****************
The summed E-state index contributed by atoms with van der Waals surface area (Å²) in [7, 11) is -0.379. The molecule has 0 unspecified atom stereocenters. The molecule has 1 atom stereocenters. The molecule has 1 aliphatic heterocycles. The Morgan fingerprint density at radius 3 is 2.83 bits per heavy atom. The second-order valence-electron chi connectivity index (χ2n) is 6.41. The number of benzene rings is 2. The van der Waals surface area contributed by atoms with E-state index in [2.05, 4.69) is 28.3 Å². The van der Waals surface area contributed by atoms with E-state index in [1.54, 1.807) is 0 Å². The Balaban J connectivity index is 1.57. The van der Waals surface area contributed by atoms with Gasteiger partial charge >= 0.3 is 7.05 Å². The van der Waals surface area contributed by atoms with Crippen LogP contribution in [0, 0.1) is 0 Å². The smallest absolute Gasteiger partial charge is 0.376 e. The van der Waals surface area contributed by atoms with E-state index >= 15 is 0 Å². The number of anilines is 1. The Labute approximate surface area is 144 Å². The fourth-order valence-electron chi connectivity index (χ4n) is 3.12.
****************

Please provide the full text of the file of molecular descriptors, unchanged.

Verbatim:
The summed E-state index contributed by atoms with van der Waals surface area (Å²) in [7, 11) is -0.379. The molecule has 0 unspecified atom stereocenters. The molecule has 1 atom stereocenters. The molecule has 1 aliphatic heterocycles. The Morgan fingerprint density at radius 3 is 2.83 bits per heavy atom. The second-order valence-electron chi connectivity index (χ2n) is 6.41. The number of benzene rings is 2. The van der Waals surface area contributed by atoms with E-state index in [2.05, 4.69) is 28.3 Å². The van der Waals surface area contributed by atoms with E-state index in [1.54, 1.807) is 0 Å². The Balaban J connectivity index is 1.57. The van der Waals surface area contributed by atoms with Gasteiger partial charge >= 0.3 is 7.05 Å². The van der Waals surface area contributed by atoms with Crippen LogP contribution in [0, 0.1) is 0 Å². The smallest absolute Gasteiger partial charge is 0.376 e. The van der Waals surface area contributed by atoms with E-state index >= 15 is 0 Å². The number of anilines is 1. The Labute approximate surface area is 144 Å². The fourth-order valence-electron chi connectivity index (χ4n) is 3.12.